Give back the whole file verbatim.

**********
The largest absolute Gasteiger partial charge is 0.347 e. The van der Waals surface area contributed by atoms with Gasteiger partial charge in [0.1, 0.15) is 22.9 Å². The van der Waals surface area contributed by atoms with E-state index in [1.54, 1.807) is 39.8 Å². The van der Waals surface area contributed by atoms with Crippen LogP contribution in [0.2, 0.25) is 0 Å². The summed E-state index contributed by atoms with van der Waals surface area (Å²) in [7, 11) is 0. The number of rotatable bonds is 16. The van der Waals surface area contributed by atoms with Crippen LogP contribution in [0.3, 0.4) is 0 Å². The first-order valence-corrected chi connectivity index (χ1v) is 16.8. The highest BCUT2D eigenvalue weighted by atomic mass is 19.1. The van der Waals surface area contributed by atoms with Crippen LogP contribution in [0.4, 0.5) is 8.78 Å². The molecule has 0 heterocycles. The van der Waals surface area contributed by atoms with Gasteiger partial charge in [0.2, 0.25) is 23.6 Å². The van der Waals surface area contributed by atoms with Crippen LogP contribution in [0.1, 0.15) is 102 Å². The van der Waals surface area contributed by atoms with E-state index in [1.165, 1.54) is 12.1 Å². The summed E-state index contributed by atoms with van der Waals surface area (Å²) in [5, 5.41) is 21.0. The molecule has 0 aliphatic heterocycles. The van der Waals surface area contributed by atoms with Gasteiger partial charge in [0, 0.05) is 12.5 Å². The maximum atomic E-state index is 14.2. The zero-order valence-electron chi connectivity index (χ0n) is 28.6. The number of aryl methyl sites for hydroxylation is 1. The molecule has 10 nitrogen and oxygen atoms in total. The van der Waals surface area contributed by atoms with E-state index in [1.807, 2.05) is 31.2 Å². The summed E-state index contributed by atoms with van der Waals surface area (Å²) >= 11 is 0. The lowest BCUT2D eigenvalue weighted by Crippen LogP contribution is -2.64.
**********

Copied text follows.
The largest absolute Gasteiger partial charge is 0.347 e. The van der Waals surface area contributed by atoms with Gasteiger partial charge in [0.1, 0.15) is 22.9 Å². The van der Waals surface area contributed by atoms with E-state index in [1.54, 1.807) is 39.8 Å². The van der Waals surface area contributed by atoms with Crippen LogP contribution in [0.2, 0.25) is 0 Å². The summed E-state index contributed by atoms with van der Waals surface area (Å²) in [7, 11) is 0. The number of rotatable bonds is 16. The van der Waals surface area contributed by atoms with Crippen LogP contribution in [0.3, 0.4) is 0 Å². The first-order valence-corrected chi connectivity index (χ1v) is 16.8. The highest BCUT2D eigenvalue weighted by atomic mass is 19.1. The van der Waals surface area contributed by atoms with Crippen LogP contribution in [0.4, 0.5) is 8.78 Å². The molecule has 0 heterocycles. The van der Waals surface area contributed by atoms with Gasteiger partial charge in [0.2, 0.25) is 23.6 Å². The van der Waals surface area contributed by atoms with Crippen LogP contribution in [0.1, 0.15) is 102 Å². The van der Waals surface area contributed by atoms with E-state index in [1.165, 1.54) is 12.1 Å². The summed E-state index contributed by atoms with van der Waals surface area (Å²) in [5, 5.41) is 21.0. The molecule has 0 aliphatic heterocycles. The van der Waals surface area contributed by atoms with Gasteiger partial charge in [0, 0.05) is 12.5 Å². The maximum atomic E-state index is 14.2. The zero-order valence-electron chi connectivity index (χ0n) is 28.6. The number of aryl methyl sites for hydroxylation is 1. The molecule has 10 nitrogen and oxygen atoms in total. The van der Waals surface area contributed by atoms with E-state index in [1.807, 2.05) is 31.2 Å². The summed E-state index contributed by atoms with van der Waals surface area (Å²) >= 11 is 0. The lowest BCUT2D eigenvalue weighted by Crippen LogP contribution is -2.64.